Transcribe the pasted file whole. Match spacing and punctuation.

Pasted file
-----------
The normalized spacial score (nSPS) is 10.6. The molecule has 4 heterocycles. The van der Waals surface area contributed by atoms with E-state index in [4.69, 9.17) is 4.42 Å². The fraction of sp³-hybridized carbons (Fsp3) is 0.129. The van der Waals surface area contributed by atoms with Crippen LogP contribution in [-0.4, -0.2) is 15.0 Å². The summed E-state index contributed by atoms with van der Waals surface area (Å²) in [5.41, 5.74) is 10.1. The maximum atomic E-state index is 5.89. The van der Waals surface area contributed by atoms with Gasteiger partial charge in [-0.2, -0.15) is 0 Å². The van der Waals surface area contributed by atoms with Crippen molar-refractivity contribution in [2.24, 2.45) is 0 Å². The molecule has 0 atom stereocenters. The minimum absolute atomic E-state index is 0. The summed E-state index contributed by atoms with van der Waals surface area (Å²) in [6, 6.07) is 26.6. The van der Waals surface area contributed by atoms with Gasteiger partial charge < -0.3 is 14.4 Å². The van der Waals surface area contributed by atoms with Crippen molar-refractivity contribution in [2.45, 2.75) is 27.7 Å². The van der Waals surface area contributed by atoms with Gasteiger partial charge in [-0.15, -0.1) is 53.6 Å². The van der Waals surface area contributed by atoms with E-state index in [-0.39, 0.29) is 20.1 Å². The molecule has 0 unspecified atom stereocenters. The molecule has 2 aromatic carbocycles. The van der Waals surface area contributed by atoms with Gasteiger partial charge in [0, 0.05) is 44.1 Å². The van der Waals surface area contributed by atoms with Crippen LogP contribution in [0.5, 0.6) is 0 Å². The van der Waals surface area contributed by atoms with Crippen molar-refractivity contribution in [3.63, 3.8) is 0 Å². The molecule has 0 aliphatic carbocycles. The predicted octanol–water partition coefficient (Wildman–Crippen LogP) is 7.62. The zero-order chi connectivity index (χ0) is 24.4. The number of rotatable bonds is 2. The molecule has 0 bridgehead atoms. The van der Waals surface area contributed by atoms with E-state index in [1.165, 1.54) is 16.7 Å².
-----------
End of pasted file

The normalized spacial score (nSPS) is 10.6. The molecule has 4 heterocycles. The van der Waals surface area contributed by atoms with E-state index in [4.69, 9.17) is 4.42 Å². The fraction of sp³-hybridized carbons (Fsp3) is 0.129. The van der Waals surface area contributed by atoms with Crippen LogP contribution in [-0.4, -0.2) is 15.0 Å². The summed E-state index contributed by atoms with van der Waals surface area (Å²) in [5.41, 5.74) is 10.1. The maximum atomic E-state index is 5.89. The van der Waals surface area contributed by atoms with Gasteiger partial charge in [-0.2, -0.15) is 0 Å². The van der Waals surface area contributed by atoms with Crippen molar-refractivity contribution in [2.24, 2.45) is 0 Å². The molecule has 0 atom stereocenters. The minimum absolute atomic E-state index is 0. The summed E-state index contributed by atoms with van der Waals surface area (Å²) in [6, 6.07) is 26.6. The van der Waals surface area contributed by atoms with Gasteiger partial charge < -0.3 is 14.4 Å². The van der Waals surface area contributed by atoms with Crippen molar-refractivity contribution in [2.45, 2.75) is 27.7 Å². The van der Waals surface area contributed by atoms with Gasteiger partial charge in [-0.15, -0.1) is 53.6 Å². The van der Waals surface area contributed by atoms with E-state index in [-0.39, 0.29) is 20.1 Å². The molecule has 0 unspecified atom stereocenters. The molecule has 2 aromatic carbocycles. The van der Waals surface area contributed by atoms with Gasteiger partial charge in [0, 0.05) is 44.1 Å². The van der Waals surface area contributed by atoms with Crippen LogP contribution in [0.5, 0.6) is 0 Å². The van der Waals surface area contributed by atoms with Crippen molar-refractivity contribution in [3.63, 3.8) is 0 Å². The molecule has 0 aliphatic carbocycles. The predicted octanol–water partition coefficient (Wildman–Crippen LogP) is 7.62. The zero-order chi connectivity index (χ0) is 24.4. The number of rotatable bonds is 2. The molecule has 0 bridgehead atoms. The van der Waals surface area contributed by atoms with E-state index in [1.165, 1.54) is 16.7 Å².